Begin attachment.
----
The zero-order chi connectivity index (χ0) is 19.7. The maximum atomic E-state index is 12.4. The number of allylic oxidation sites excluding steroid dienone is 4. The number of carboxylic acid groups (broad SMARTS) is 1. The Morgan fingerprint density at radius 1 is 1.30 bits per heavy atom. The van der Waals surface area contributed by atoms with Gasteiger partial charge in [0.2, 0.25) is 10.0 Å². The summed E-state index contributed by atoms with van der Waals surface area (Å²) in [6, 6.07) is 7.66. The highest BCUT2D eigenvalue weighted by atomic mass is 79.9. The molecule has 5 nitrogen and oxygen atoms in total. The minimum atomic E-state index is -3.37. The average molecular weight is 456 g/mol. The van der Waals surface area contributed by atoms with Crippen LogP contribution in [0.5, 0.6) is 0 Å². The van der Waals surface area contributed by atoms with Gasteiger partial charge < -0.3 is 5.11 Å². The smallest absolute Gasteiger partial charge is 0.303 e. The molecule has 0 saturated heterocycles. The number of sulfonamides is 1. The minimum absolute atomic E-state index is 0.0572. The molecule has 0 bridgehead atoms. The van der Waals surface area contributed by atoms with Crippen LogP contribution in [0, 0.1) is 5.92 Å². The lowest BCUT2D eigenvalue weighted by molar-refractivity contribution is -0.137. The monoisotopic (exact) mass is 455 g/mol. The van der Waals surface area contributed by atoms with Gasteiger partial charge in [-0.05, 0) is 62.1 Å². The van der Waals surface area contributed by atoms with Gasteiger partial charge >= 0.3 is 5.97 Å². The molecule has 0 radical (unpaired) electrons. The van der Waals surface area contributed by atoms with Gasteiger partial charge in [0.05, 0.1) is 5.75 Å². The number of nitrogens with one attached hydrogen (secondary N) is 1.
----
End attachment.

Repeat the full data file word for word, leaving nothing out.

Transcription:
The zero-order chi connectivity index (χ0) is 19.7. The maximum atomic E-state index is 12.4. The number of allylic oxidation sites excluding steroid dienone is 4. The number of carboxylic acid groups (broad SMARTS) is 1. The Morgan fingerprint density at radius 1 is 1.30 bits per heavy atom. The van der Waals surface area contributed by atoms with Gasteiger partial charge in [0.2, 0.25) is 10.0 Å². The summed E-state index contributed by atoms with van der Waals surface area (Å²) in [6, 6.07) is 7.66. The highest BCUT2D eigenvalue weighted by atomic mass is 79.9. The molecule has 5 nitrogen and oxygen atoms in total. The minimum atomic E-state index is -3.37. The average molecular weight is 456 g/mol. The van der Waals surface area contributed by atoms with Crippen LogP contribution in [0.5, 0.6) is 0 Å². The van der Waals surface area contributed by atoms with Gasteiger partial charge < -0.3 is 5.11 Å². The smallest absolute Gasteiger partial charge is 0.303 e. The molecule has 0 saturated heterocycles. The number of sulfonamides is 1. The minimum absolute atomic E-state index is 0.0572. The molecule has 0 bridgehead atoms. The van der Waals surface area contributed by atoms with Crippen LogP contribution in [0, 0.1) is 5.92 Å². The lowest BCUT2D eigenvalue weighted by molar-refractivity contribution is -0.137. The monoisotopic (exact) mass is 455 g/mol. The van der Waals surface area contributed by atoms with Gasteiger partial charge in [-0.05, 0) is 62.1 Å². The van der Waals surface area contributed by atoms with Gasteiger partial charge >= 0.3 is 5.97 Å². The molecule has 0 radical (unpaired) electrons. The van der Waals surface area contributed by atoms with Gasteiger partial charge in [0.05, 0.1) is 5.75 Å². The number of nitrogens with one attached hydrogen (secondary N) is 1.